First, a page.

Six to Celebrate Neighborhood Talks

The Historic Districts Council Presents
Six to Celebrate Neighborhood Talks

Location:The Neighborhood Preservation Center, 232 East 11th Street in Manhattan.

This events are free and open to the public, reservations are required.
To RSVP for any and/or all talks, please call 212-614-9107 ext. 10 or e-mail

Thursday, September 15th, 6:00pm
Defining an Historic District: Inwood, Manhattan
Presenters: Pat Courtney and Cole Thompson, Volunteers for Isham Park

Inwood, at the very northern tip of Manhattan, combines striking geography of hills and views with notable architecture that includes significant Art-Deco apartment buildings, Tudor Revival houses and unique features such as the 215th Street Steps, the Seaman-Drake Arch and the historic Isham Park. However very little of the neighborhood’s historic buildings are protected or even officially acknowledged. Pat Courtney and Cole Thompson will discuss the development of Inwood and the neighborhood’s efforts to preserve its unique geology, history and architecture.

Monday, October 17, 6:00pm
Jackson Heights, Queens

Presenter: Daniel Karatzas, Jackson Heights Beautification Group
Jackson Heights is New York City’s first planned neighborhood of “garden apartments” and “garden homes”. These airy, light-filled residences, combined with commercial and institutional buildings, provided an attractive environment for middle-class families to live in when it was developed in the early 20th century, and it still does today. Hidden from public view, many of the original interior courtyards remain treasured gardens ordinarily accessible only to residents. Daniel Karatzas, author of Jackson Heights: A Garden in the City, will present the development history and JHBG’s campaign to extend the historic district.

“Presented in association with Archtober, Architecture and Design Month New York City.” (Link to

Monday, November 7, 6:00pm
Bedford-Stuyvesant, Brooklyn

Presenters: Suzanne Spellen and Morgan Munsey, columnists

The Bedford-Stuyvesant neighborhood contains an astonishing number of architecturally, historically and culturally significant structures, including rowhouses, mansions, religious buildings, and schools dating from the 19th and early 20th centuries. Although there are currently two designated historic districts in the area, the vast majority of Bedford Stuyvesant’s architectural splendor is unprotected. The recently-formed Bedford Stuyvesant Society for Historic Preservation, a coalition of concerned neighborhood block associations, and the landmarks committee of Brooklyn Community Board 3 are working to correct that and will be on hand to answer questions about their campaign.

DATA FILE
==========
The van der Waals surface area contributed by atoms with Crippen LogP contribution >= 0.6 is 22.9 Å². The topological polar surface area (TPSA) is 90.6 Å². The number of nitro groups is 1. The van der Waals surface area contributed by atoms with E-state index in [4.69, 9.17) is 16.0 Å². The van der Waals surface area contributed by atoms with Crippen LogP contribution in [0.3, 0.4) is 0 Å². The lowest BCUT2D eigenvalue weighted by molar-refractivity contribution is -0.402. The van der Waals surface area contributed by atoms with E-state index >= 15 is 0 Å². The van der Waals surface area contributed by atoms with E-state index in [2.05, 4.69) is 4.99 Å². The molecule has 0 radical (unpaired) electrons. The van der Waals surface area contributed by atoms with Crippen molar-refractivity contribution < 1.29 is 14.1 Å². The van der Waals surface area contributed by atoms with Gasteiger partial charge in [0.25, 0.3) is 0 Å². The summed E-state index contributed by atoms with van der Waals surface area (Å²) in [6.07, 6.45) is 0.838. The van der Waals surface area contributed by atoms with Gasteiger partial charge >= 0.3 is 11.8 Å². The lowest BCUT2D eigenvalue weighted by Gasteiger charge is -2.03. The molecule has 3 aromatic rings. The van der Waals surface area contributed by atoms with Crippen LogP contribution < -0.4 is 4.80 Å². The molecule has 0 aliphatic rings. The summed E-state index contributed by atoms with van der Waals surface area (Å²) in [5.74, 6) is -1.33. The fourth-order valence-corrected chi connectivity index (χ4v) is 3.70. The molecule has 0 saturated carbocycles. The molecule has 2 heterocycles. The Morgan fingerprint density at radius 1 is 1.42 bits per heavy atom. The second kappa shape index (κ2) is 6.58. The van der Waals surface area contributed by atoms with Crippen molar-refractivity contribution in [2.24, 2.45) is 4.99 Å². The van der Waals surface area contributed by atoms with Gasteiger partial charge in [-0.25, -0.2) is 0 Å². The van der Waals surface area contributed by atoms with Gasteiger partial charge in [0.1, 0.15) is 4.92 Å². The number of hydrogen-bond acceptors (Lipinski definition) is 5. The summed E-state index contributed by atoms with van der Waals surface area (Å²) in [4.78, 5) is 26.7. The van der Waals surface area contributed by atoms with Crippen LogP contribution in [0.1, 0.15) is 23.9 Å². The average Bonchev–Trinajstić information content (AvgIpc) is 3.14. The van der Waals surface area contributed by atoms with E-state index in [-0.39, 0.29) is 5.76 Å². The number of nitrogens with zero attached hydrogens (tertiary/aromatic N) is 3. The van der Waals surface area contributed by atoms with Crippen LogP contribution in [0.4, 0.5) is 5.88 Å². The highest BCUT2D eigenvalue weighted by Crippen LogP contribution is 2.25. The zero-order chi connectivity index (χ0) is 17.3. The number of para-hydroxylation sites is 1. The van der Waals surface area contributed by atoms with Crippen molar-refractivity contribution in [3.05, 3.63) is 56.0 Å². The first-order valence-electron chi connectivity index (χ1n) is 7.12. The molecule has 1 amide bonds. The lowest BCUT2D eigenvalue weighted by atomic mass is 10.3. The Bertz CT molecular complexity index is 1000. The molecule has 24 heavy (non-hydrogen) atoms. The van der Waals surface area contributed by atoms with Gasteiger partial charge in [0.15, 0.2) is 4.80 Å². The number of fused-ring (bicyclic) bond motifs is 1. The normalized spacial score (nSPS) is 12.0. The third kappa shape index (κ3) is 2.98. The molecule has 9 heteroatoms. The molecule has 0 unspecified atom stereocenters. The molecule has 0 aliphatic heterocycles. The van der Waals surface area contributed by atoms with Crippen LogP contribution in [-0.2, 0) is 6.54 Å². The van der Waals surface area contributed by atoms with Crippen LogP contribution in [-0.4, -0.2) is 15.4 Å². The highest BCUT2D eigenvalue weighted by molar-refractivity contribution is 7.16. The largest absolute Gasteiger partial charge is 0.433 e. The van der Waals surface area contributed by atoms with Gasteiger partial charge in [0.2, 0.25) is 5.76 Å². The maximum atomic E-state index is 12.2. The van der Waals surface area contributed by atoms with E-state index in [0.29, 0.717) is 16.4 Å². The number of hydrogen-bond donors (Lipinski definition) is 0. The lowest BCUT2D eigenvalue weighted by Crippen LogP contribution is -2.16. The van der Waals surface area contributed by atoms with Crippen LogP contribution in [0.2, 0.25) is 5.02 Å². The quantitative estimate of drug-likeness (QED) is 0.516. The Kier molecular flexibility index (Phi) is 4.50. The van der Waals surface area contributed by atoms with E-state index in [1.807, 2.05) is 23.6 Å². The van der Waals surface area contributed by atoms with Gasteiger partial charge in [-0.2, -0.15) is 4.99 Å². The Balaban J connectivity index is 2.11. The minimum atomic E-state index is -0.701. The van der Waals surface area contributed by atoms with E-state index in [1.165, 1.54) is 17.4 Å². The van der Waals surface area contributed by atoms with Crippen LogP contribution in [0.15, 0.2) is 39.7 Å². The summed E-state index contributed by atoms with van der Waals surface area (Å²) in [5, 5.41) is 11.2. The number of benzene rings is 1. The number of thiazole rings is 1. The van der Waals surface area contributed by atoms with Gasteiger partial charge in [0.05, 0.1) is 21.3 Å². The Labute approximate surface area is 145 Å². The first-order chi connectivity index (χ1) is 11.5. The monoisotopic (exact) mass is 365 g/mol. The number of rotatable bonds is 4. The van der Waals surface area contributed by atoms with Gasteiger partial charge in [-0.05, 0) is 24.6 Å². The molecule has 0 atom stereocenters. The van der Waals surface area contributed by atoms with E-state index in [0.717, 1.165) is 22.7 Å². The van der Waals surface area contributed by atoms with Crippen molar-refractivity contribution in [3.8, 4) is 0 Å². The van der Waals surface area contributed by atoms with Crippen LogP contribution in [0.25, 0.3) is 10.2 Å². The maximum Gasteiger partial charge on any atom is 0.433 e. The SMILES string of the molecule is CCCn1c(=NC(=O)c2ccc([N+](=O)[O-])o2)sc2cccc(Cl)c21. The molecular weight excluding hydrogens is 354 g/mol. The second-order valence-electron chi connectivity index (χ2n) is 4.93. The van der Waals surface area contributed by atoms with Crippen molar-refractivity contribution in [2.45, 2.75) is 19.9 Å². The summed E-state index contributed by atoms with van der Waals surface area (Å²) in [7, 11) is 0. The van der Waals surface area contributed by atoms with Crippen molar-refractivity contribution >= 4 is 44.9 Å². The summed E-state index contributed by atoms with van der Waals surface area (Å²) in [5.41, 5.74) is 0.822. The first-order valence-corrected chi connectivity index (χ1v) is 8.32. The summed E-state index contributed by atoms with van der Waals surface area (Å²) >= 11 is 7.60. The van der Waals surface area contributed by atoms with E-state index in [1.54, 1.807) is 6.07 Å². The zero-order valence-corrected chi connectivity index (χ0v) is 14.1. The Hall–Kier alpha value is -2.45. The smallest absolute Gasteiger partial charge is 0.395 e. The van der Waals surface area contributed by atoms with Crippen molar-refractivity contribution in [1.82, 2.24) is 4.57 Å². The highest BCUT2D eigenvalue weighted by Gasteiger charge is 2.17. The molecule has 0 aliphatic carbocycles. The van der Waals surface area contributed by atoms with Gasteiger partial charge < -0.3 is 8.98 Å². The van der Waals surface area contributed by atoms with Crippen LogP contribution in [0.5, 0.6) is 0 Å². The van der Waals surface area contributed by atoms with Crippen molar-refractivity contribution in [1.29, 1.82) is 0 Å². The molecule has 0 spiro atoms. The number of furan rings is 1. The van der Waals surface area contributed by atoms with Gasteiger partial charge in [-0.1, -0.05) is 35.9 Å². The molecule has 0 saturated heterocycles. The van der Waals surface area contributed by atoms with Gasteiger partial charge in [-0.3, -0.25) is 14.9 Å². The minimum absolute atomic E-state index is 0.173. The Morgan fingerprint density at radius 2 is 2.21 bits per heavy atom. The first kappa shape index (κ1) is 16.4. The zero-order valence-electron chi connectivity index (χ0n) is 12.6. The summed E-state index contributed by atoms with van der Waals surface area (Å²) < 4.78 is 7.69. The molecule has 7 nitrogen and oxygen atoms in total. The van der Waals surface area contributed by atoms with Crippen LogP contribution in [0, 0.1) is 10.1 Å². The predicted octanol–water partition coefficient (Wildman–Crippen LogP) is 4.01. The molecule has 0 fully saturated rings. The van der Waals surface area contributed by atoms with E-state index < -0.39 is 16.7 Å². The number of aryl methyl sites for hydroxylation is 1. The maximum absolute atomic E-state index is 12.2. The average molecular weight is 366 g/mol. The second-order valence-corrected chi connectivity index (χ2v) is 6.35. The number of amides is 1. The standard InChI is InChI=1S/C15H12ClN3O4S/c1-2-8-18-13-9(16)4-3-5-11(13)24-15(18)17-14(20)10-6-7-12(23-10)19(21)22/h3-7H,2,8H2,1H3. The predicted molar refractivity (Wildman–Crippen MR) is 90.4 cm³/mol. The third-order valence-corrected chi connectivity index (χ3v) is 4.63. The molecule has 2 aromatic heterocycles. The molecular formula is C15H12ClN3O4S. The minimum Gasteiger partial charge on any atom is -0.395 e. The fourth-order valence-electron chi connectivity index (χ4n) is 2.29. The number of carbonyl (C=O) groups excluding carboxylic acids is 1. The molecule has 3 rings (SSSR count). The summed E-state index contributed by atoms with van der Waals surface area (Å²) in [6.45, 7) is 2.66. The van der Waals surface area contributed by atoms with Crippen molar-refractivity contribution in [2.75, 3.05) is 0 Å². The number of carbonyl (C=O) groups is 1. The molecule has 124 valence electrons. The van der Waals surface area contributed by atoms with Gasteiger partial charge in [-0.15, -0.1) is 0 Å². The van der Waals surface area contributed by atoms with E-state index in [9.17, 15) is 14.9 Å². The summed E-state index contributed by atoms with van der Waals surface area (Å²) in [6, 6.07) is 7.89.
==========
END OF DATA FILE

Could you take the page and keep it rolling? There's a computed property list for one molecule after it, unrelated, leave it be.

Tuesday, November 15, 6:30pm
The Bowery, Manhattan

Presenter: David Mulkins, Bowery Alliance of Neighbors

The Bowery is one of Manhattan’s oldest thoroughfares, stretching from Cooper Square to Chatham Square. The area has a fascinatingly rich history, ranging from a fashionable shopping and residential neighborhood at the end of the 18th century, to a bustling center of dry goods, hardware and other specialty stores, to an entertainment mecca and later the notorious “skid row” in the 20th century. In recent years, the mix of historic structures along the street has been threatened by high-rise development.

Reserve your place today!
To RSVP, please call 212-614-9107 ext. 10 or e-mail

Six to Celebrate is generously supported by The New York Community Trust.

Additional support for the Six to Celebrate Tours is provided by New York City Councilmembers Inez Dickens, Daniel Garodnick, Stephen Levin and Rosie Mendez.

Posted Under: Six to Celebrate, The Politics of Preservation

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